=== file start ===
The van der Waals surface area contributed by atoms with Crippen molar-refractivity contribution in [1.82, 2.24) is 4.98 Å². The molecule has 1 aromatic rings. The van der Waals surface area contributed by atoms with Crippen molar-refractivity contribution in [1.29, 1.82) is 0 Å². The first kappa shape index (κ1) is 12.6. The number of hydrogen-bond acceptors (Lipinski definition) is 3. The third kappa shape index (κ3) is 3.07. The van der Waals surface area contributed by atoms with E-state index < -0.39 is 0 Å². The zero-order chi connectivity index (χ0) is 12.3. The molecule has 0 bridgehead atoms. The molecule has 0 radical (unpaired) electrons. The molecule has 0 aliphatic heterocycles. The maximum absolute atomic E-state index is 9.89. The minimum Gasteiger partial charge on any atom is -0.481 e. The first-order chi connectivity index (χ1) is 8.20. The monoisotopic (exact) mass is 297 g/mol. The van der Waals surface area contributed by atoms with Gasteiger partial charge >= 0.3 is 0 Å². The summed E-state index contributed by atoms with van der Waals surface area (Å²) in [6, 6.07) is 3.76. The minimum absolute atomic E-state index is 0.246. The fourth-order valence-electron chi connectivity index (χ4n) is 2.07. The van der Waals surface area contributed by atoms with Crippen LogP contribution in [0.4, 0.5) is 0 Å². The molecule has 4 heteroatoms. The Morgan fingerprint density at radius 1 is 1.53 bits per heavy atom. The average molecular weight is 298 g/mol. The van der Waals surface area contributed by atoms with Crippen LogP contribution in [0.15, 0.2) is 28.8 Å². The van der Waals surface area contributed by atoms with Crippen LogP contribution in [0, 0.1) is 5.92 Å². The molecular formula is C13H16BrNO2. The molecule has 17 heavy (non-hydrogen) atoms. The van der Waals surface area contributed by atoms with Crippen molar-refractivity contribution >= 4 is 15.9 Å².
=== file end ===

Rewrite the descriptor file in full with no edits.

The van der Waals surface area contributed by atoms with Crippen molar-refractivity contribution in [1.82, 2.24) is 4.98 Å². The molecule has 1 aromatic rings. The van der Waals surface area contributed by atoms with Crippen molar-refractivity contribution in [1.29, 1.82) is 0 Å². The first kappa shape index (κ1) is 12.6. The number of hydrogen-bond acceptors (Lipinski definition) is 3. The third kappa shape index (κ3) is 3.07. The van der Waals surface area contributed by atoms with E-state index < -0.39 is 0 Å². The zero-order chi connectivity index (χ0) is 12.3. The molecule has 0 bridgehead atoms. The molecule has 0 radical (unpaired) electrons. The molecule has 0 aliphatic heterocycles. The maximum absolute atomic E-state index is 9.89. The minimum Gasteiger partial charge on any atom is -0.481 e. The first-order chi connectivity index (χ1) is 8.20. The monoisotopic (exact) mass is 297 g/mol. The van der Waals surface area contributed by atoms with Gasteiger partial charge >= 0.3 is 0 Å². The summed E-state index contributed by atoms with van der Waals surface area (Å²) in [6, 6.07) is 3.76. The minimum absolute atomic E-state index is 0.246. The fourth-order valence-electron chi connectivity index (χ4n) is 2.07. The van der Waals surface area contributed by atoms with Crippen LogP contribution in [0.4, 0.5) is 0 Å². The molecule has 4 heteroatoms. The Morgan fingerprint density at radius 1 is 1.53 bits per heavy atom. The average molecular weight is 298 g/mol. The van der Waals surface area contributed by atoms with Crippen LogP contribution in [0.15, 0.2) is 28.8 Å². The van der Waals surface area contributed by atoms with Crippen LogP contribution in [0, 0.1) is 5.92 Å². The molecular formula is C13H16BrNO2. The molecule has 17 heavy (non-hydrogen) atoms. The van der Waals surface area contributed by atoms with Crippen molar-refractivity contribution >= 4 is 15.9 Å².